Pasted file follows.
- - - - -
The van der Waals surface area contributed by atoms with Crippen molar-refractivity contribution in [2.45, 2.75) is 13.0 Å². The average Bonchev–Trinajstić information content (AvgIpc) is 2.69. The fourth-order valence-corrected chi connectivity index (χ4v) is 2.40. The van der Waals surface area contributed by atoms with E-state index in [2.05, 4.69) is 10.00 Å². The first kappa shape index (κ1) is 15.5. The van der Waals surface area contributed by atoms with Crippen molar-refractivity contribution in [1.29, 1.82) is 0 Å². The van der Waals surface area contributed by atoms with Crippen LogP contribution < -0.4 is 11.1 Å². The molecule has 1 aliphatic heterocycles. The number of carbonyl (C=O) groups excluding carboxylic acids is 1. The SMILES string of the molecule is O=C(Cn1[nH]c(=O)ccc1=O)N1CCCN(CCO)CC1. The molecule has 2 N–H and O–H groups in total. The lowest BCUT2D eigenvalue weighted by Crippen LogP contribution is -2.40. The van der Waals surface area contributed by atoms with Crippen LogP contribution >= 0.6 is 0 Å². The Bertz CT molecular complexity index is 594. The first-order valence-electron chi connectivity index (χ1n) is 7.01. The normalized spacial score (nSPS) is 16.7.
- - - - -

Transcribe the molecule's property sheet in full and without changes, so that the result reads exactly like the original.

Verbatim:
The van der Waals surface area contributed by atoms with Crippen molar-refractivity contribution in [2.45, 2.75) is 13.0 Å². The average Bonchev–Trinajstić information content (AvgIpc) is 2.69. The fourth-order valence-corrected chi connectivity index (χ4v) is 2.40. The van der Waals surface area contributed by atoms with E-state index in [2.05, 4.69) is 10.00 Å². The first kappa shape index (κ1) is 15.5. The van der Waals surface area contributed by atoms with Crippen molar-refractivity contribution in [1.29, 1.82) is 0 Å². The van der Waals surface area contributed by atoms with Crippen LogP contribution < -0.4 is 11.1 Å². The molecule has 1 aliphatic heterocycles. The number of carbonyl (C=O) groups excluding carboxylic acids is 1. The SMILES string of the molecule is O=C(Cn1[nH]c(=O)ccc1=O)N1CCCN(CCO)CC1. The molecule has 2 N–H and O–H groups in total. The lowest BCUT2D eigenvalue weighted by Crippen LogP contribution is -2.40. The van der Waals surface area contributed by atoms with Crippen LogP contribution >= 0.6 is 0 Å². The Bertz CT molecular complexity index is 594. The first-order valence-electron chi connectivity index (χ1n) is 7.01. The normalized spacial score (nSPS) is 16.7.